Morning Five: 09.28.10 Edition

Posted by rtmsf on September 28th, 2010

  1. Former Michigan State star and 1979 national champion Jay Vincent pleaded guilty to falsifying his tax return and mail fraud on Friday as part of an Internet scam that defrauded investors of over $2M from 2006-09.  The ruse he and an associate pulled on people involved convincing their clients to become home inspectors, undoubtedly trying to cash in on people’s blind greed as a result of the national housing bubble during those years.  For some reason, every time we hear one of these stories about former stars doing the wrong thing (and there are plenty of them), it makes us sad.  It shouldn’t, but it still does.
  2. Wouldn’t it be great if Butler’s Brad Stevens ultimately decided to stay in Indianapolis for the next thirty-odd years and built Butler into a national powerhouse who competed with the likes of Duke, Kentucky, UNC and Kansas for the top recruits and slots in the Final Four every year?  To say Stevens will never leave Butler for another job at a high(er)-major is unlikely — after all, never is a long time for a 33-year old — but according to this article by Seth Davis, it certainly appears that the coaching wunderkind is awfully comfortable with his office in Hinkle Fieldhouse, and we’re rooting for him to be in the old barn for a very long time.
  3. Nolan Smith is the Dookie who’s hard to hate, and this story by David Steele at Fanhouse helps to illustrate why.  We all know that Nolan and his father, Derek, are one of the few father-son duos to have ever both won a national title.  Can you name the other duos?
  4. Blue Ribbon has announced its first-team All-Americans for the 2010-11 season, and the list is heavy with Big 12 players…  Baylor’s LaceDarius Dunn, Kansas’ Marcus Morris, Kansas State’s Jacob Pullen, Duke’s Kyle Singler and BYU’s Jimmer Fredette.  You know what’s especially interesting about this list?  Four seniors and one junior.  Do you think that Jared Sullinger and Harrison Barnes might have something to say about that?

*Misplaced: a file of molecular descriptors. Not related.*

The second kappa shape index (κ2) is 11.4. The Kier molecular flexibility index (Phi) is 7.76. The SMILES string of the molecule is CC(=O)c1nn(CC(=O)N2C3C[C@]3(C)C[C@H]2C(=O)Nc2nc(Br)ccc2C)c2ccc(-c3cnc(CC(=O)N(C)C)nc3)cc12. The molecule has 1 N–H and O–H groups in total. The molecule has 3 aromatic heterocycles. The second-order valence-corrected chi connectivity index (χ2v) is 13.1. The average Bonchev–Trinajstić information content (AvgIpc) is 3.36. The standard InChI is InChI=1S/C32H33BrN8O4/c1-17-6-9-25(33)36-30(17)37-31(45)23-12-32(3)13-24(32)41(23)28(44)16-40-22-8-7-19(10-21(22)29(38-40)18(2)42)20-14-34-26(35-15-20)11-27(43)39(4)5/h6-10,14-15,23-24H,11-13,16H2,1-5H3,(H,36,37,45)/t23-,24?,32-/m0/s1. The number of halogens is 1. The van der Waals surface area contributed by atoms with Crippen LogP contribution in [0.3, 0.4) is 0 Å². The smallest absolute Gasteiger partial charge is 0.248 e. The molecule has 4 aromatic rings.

5. We’re definitely late on this one, but we had to make mention of it.  LSU walk-on Andrew Del Piero spent last year in the LSU band playing tuba; he’ll spend this year trying to harness the 7’2, 286-pounds of flesh and blood that he has been blessed with on a basketball court.  Tigers coach Trent Johnson has his work cut out for him, but Del Piero at least has some basketball bloodlines of some sort — his pops played at Dartmouth a number of years ago.  Here’s some footage of him playing in the LSU marching band last season — he’s fairly easy to spot near the end of the clip.

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Morning Five: 09.01.10 Edition

Posted by rtmsf on September 1st, 2010

  1. Obviously, the big news of yesterday was BYU’s decision to join the WCC in basketball (and all other sports except football).  It makes sense on a number of levels (religious school, kill the WAC, etc.), but we have to admit that you typically don’t see a school ‘trade down’ in relative strength like this.  But the lure of football independence was just too much for the Cougars to resist, and although we’ll miss BYU in the Mountain West, we’re excited to see if the addition of the LDS school will help bring the WCC to the top of the mid-major heap in hoops.  Our Mountain West and WCC correspondents examined both sides of the move, while Jeff Goodman caught up with the person currently residing in the WCC most impacted by BYU’s entry, Gonzaga’s Mark Few.
  2. Former Duke all-american point guard Bobby Hurley is doing his best to contribute to the collective schadenfreude that the nation feels when members of Coach K’s first two championship teams lose their shirts.  Not long ago we learned that two starters on the 1991 and 1992 title teams, Christian Laettner and Brian Davis, were facing massive debt problems as a result of their failed company, Blue Devil Ventures.  This week Hurley’s horse farm, named Devil Eleven Farm and located in Ocala, Florida, was foreclosed upon after he stopped making payments on the 140-acre property in the spring of 2009.  Clearly both of these situations likely have something to do with the nationwide recession that began in late 2007, but we know some Kentucky and UNC fans somewhere out there who are very much enjoying this news.